Author and contrarian Christopher Hitchens dies at age 62

Friday, December 16, 2011

Christopher Hitchens speaking in 2007 at The Amazing Meeting 5 (TAM5) conference in Las Vegas.
Image: ensceptico.

British-born author, journalist and political commentator Christopher Hitchens has died yesterday aged 62 at the MD Anderson Cancer Center in Houston, Texas, following a diagnosis of esophageal cancer in June 2010.

Hitchens was born in 1949 in Portsmouth. After graduating from Oxford with a third-class degree in politics, philosophy and economics in 1970, Hitchens wrote for the Times Higher Educational Supplement briefly, before moving on to the New Statesman where he met the novelist Martin Amis. After moving to the United States in 1981, he started writing for U.S.-based publications like Vanity Fair, The Atlantic and Slate.

In more recent years, Hitchens sided with George W. Bush in supporting the war in Iraq, and also went on to write a polemical book on religion, God Is Not Great, following a theme apparent in his earlier debunking efforts towards Mother Teresa—"a fanatic, a fundamentalist, and a fraud" according to Hitchens. The death of Jerry Falwell raised Hitchens' ire, stating that it is "a shame that there is no hell for Falwell to go to" and calling him a "faith-based fraud".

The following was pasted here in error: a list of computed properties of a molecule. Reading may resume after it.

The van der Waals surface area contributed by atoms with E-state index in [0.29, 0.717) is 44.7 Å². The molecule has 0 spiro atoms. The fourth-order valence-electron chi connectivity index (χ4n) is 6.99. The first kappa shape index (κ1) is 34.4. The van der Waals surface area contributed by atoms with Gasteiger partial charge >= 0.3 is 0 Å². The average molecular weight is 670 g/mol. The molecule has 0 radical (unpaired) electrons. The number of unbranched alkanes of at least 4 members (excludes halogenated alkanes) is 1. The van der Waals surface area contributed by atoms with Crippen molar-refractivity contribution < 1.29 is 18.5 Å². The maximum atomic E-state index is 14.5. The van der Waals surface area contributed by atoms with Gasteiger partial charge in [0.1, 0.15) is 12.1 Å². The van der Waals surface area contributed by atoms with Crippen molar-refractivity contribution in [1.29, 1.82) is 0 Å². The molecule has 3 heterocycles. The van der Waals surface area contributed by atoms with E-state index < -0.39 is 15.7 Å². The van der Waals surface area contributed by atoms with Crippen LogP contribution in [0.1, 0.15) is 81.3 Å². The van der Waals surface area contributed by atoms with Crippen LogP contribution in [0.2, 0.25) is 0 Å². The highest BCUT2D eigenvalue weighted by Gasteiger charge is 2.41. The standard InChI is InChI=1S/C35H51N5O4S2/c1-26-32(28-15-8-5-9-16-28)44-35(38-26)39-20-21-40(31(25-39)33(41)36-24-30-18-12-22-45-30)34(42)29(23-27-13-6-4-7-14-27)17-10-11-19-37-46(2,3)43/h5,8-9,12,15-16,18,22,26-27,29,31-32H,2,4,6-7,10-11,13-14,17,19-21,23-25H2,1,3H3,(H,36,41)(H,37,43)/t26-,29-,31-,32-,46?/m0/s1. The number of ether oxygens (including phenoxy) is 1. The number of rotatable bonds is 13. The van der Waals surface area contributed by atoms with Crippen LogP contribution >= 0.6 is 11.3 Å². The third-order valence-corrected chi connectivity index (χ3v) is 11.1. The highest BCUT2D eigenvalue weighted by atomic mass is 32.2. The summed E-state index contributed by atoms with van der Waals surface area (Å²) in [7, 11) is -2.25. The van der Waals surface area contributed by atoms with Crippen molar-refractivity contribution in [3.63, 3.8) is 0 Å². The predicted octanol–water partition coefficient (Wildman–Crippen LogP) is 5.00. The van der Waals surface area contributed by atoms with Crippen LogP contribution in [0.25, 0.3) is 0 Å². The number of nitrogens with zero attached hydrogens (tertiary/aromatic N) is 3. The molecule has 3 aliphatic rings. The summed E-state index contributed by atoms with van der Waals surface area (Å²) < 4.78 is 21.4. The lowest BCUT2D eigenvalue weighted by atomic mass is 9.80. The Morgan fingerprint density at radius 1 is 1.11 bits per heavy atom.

In his memoirs, Hitch-22, he wrote of a sexual encounter with two (unnamed) male members of Margaret Thatcher's cabinet. Hitchens was well-known for his drinking and smoking habits, consuming 50,000 cigarettes a year according to one report, and drinking enough every day "to stun the average mule" (according to Hitchens himself). The discovery of cancer last year was, according to Hitchens, "something so predictable and banal that it bores even me".

Salman Rushdie, whom Hitchens had supported against Ayatollah Khomeini's fatwa, wrote on Twitter following Hitchens' death: "Goodbye, my beloved friend. A great voice falls silent. A great heart stops".

Hitchens was not close to his brother Peter Hitchens, a conservative columnist. He is survived by wife Carol Blue, daughter Antonia, and two children Alexander and Sophia from an earlier marriage.